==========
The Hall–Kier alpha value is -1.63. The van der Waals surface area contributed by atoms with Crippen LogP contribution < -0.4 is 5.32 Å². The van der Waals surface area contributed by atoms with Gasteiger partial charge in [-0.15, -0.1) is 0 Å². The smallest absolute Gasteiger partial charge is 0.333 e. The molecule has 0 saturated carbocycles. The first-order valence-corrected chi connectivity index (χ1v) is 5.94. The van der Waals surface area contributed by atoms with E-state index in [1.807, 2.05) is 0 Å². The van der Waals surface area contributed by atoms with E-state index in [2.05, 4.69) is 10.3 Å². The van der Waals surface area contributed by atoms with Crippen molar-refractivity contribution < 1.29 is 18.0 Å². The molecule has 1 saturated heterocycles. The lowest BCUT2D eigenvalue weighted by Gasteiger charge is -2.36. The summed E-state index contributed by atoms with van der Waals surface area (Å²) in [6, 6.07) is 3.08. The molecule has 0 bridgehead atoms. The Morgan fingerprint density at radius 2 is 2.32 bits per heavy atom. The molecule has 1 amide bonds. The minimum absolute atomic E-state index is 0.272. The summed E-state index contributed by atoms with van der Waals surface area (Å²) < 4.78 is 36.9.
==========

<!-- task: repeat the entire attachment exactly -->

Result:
The Hall–Kier alpha value is -1.63. The van der Waals surface area contributed by atoms with Crippen LogP contribution < -0.4 is 5.32 Å². The van der Waals surface area contributed by atoms with Gasteiger partial charge in [-0.15, -0.1) is 0 Å². The smallest absolute Gasteiger partial charge is 0.333 e. The molecule has 0 saturated carbocycles. The first-order valence-corrected chi connectivity index (χ1v) is 5.94. The van der Waals surface area contributed by atoms with E-state index in [1.807, 2.05) is 0 Å². The van der Waals surface area contributed by atoms with E-state index in [2.05, 4.69) is 10.3 Å². The van der Waals surface area contributed by atoms with Crippen molar-refractivity contribution < 1.29 is 18.0 Å². The molecule has 1 saturated heterocycles. The lowest BCUT2D eigenvalue weighted by Gasteiger charge is -2.36. The summed E-state index contributed by atoms with van der Waals surface area (Å²) in [6, 6.07) is 3.08. The molecule has 0 bridgehead atoms. The Morgan fingerprint density at radius 2 is 2.32 bits per heavy atom. The molecule has 1 amide bonds. The minimum absolute atomic E-state index is 0.272. The summed E-state index contributed by atoms with van der Waals surface area (Å²) < 4.78 is 36.9.